Human Growth Hormone Igf1 and Cancer

As a result of studies indicating GH may have the ability to restore a more youthful physiology and enhance the quality of life the benefits of human growth hormone (GH, also known as human growth hormone or hGH) have received increasing attention from not only the media but the medical profession as well.

However, there is controversy centered on the possibility that maintaining youthful GH levels may actually be harmful in the long run and may result in shortening life span by inducing cancer.

Intuitively, it is obvious that naturally occurring endogenous GH released within physiological parameters itself could not possibly cause cancer. The reasoning for this statement is actually quite simple because all mammalian species achieve the maximum level of GH levels when reaching late adolescence and young adulthood. If endogenous GH were actually a cause of cancer, then all mammalian species including man would have the highest incidence of cancer during late adolescence and young adulthood. However, as we all know, this is not what occurs.

So, what then causes cancer? The answer unfortunately, is more than a little involved. We know that a minimum of 75% of all cancers have been shown to have environmental etiologies. In addition, there are certain factors that predispose individuals to have a higher propensity to develop uncontrolled cellular proliferation and induce the suppression of apoptosis, leading to oncogenesis or the formation of cancer. In addition, we know that the incidence of cancer generally occurs later in life as opposed to late adolescence and young adulthood when we have the highest levels of GH.

The first foundational objective essential to gaining an insight into these issues is to clearly understand the hypothalamic-pituitary axis. More often than not, we forget the physiological safety mechanisms designed within our systems to protect us. In this case, we refer to the negative inhibitory feedback loop designed to decrease or stop the release of endogenous GH when levels exceed the physiological range. This inhibitory feed back loop plays a significant role in the hypothalamic-pituitary axis and realizing its significance is vital to understanding the advantages of using growth hormone releasing hormone (GHRH) to increase endogenous GH as opposed to using exogenous GH.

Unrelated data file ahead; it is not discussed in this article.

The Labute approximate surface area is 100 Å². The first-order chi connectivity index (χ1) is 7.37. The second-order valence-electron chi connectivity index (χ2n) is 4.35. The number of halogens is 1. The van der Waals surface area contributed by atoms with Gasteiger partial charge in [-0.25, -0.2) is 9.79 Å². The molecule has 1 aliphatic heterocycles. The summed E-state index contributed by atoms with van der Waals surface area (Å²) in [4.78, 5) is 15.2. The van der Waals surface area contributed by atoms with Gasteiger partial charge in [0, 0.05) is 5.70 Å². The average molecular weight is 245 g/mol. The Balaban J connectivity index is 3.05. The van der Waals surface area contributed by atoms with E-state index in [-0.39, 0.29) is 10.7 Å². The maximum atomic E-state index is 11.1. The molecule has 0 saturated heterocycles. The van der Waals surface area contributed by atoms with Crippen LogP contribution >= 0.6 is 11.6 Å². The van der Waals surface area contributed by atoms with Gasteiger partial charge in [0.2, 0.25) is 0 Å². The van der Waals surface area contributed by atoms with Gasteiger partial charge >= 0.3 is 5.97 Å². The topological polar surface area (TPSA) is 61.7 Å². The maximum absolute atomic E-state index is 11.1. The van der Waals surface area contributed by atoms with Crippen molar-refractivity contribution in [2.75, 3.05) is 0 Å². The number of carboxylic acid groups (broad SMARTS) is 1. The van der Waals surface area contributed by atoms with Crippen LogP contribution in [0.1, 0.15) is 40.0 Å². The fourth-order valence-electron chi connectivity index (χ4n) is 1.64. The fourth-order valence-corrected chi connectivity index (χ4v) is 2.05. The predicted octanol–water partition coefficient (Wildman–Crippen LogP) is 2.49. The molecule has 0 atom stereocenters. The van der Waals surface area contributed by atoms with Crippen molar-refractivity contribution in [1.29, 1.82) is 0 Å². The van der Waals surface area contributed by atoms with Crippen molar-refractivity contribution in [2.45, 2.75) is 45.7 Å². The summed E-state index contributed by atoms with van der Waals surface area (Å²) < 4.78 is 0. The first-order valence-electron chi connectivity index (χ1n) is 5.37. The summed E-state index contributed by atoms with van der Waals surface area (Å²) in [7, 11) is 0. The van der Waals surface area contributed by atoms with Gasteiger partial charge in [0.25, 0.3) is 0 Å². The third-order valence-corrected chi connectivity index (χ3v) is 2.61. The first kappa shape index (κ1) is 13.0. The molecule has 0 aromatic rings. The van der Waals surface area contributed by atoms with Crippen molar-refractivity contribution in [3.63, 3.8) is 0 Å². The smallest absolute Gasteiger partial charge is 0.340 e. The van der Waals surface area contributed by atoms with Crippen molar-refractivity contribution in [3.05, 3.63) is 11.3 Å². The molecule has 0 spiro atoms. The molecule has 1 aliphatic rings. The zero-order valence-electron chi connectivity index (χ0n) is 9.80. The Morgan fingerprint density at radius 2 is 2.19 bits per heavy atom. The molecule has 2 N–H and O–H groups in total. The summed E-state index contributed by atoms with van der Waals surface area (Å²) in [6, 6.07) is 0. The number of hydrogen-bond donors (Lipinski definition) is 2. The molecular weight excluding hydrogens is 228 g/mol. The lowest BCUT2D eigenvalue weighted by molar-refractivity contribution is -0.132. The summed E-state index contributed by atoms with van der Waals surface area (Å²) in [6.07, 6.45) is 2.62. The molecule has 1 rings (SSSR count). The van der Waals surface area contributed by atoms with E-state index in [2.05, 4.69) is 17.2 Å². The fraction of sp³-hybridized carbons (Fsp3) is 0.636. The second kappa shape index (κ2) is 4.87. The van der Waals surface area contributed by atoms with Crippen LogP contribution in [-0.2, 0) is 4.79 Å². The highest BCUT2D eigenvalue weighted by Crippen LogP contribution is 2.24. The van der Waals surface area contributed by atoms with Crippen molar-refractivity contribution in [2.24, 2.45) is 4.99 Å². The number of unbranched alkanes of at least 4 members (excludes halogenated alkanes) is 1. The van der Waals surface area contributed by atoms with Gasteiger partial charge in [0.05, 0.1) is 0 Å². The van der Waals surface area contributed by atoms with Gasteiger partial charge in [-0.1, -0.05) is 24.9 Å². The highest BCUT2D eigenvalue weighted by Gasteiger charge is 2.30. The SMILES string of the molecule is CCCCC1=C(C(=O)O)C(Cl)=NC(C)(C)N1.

This will lead to the discussion of why assessing increases in insulin-like growth factor type1 (IGF-1) as a marker of GH efficacy may not only be unreliable, but a compelling argument will be presented that the practice may be nothing more than the perpetuation of a medical myth. In fact, conclusive data from multiple sources showing that increases in IGF-1 are conducive to the propagation of oncogenesis will be presented and then supported by published research. This conclusion is very well supported by scientific observation, clinical data, and published research, as well as being supported by general physiological concepts – all of which will be presented later in this chapter.

Finally, the inter-relationship between GH, GHRH, and IGF-1, as well as how each individual component correlates with incidence of cancer, will be thoroughly explained. It is important however, to first discuss the common characteristics of cancer and the various treatment options available so that all readers have the same foundational knowledge essential to understanding and conceptually comprehending the material being presented.

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